The German Bureau of Maritime Casualty Investigation annual report published

The German Bureau of Maritime Casualty Investigation annual report published
The German Bureau of Maritime Casualty Investigation annual report published

The German Bureau of Maritime Casualty Investigation (BSU) has published its 67 page annual report and it doing so it has noted that the total number of notifications is significantly higher than in 2020.

There were 659 incidents reported in 2021 in comparison with 602 the previous year – an increase of almost 20%. The number of reports outside the statutory responsibility of the BSU is almost identical in terms of actual figures (249 in 2020 versus 247 today), but has fallen in percentage terms from 42% to 38%.

In particular, marine casualties according to the IMO Code have increased from 109 to 132, representing an increase of more than 20%. The number of incidents has also increased by almost 15% from 244 to 280. BSU is encouraged that the number of fatalities and injuries in merchant shipping remains at a very low level compared to previous years.

The distribution of marine casualties according to the IMO Code within German sea areas is similar to the previous year. The port of Hamburg and the River Elbe, as well as the Kiel Canal and its locks, continue to be the most dangerous places for commercial shipping due to the traffic and the confined fairways.

The Baltic Sea leads in terms of figures because of the large number of commercially used (chartered) recreational boats that are involved in an accident, i.e. that usually run aground and have to be towed free. Although minor, these are marine casualties within the meaning of the regulations because they are used commercially.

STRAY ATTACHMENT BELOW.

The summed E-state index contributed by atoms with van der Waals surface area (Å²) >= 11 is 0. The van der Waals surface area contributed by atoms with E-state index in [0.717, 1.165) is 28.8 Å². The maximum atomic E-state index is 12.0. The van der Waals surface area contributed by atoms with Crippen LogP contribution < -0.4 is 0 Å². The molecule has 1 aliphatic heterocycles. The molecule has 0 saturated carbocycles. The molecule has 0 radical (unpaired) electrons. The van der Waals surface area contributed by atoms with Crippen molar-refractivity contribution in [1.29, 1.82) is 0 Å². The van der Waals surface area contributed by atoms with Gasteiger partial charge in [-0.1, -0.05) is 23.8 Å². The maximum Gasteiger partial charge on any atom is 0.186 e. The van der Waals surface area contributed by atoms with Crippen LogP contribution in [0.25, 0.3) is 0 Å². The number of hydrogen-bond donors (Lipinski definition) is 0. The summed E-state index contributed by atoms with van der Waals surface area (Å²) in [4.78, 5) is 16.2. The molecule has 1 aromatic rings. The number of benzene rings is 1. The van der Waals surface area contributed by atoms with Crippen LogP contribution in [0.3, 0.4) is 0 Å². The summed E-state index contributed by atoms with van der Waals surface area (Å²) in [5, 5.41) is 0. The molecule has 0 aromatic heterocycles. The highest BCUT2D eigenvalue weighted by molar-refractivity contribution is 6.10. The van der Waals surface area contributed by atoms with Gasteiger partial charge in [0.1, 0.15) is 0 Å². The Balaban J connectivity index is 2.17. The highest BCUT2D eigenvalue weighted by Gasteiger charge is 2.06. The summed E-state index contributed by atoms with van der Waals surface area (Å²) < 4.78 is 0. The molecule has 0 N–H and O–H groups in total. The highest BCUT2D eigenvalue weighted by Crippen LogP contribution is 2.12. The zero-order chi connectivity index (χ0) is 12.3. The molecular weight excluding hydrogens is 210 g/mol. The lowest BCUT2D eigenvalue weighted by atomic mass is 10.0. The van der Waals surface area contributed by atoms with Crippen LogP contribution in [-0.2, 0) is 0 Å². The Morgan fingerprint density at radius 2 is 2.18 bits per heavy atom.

General cargo ships once more lead the way when it comes to distribution by type of ship. They are followed by the other vessels, the commercially used recreational craft and container ships. ‘Others’ include seagoing ships covered by the SUG that have yet to be mentioned, such as tugs, pilot boats, offshore supply vessels or others.

The most common technical cause is damage to the main engine. Damage to the main engine or also to the rudder is often the cause of a SMC for purely statutory reasons and although they usually go unnoticed and are without consequences, they are anything but harmless. By way of example, a breakdown of the main engine causes a ship to run aground, a tug tows the ship back into the fairway and after repairs her voyage continues.

Causes attributable to human error have been supplemented by a number of items to produce a better analysis. For example, the typical simple navigational error (putting the rudder to an incorrect angle) is new in order to enable a differentiation from the incorrect assessment of the situation (such as underestimating wind or current, etc.).

The operating error is also new. As the name suggests, this involves the occurrence of corresponding consequences (e.g. breakdown of the main engine) after equipment is not operated in the manner intended.

Standing at 32 cases, ‘error in judgement’ is still a dominant factor. However, ‘simple navigational error’, which was not explicitly reported in 2020, also takes up a large share (18 cases) and even led to an SMC in four cases.

At first glance, the comparatively high figure for navigational errors is alarming, i.e. incorrect route planning or selection, which led to serious marine casualties in half the cases (7 out of 14).

Read the full report: BSU Annual Report 2021-2022

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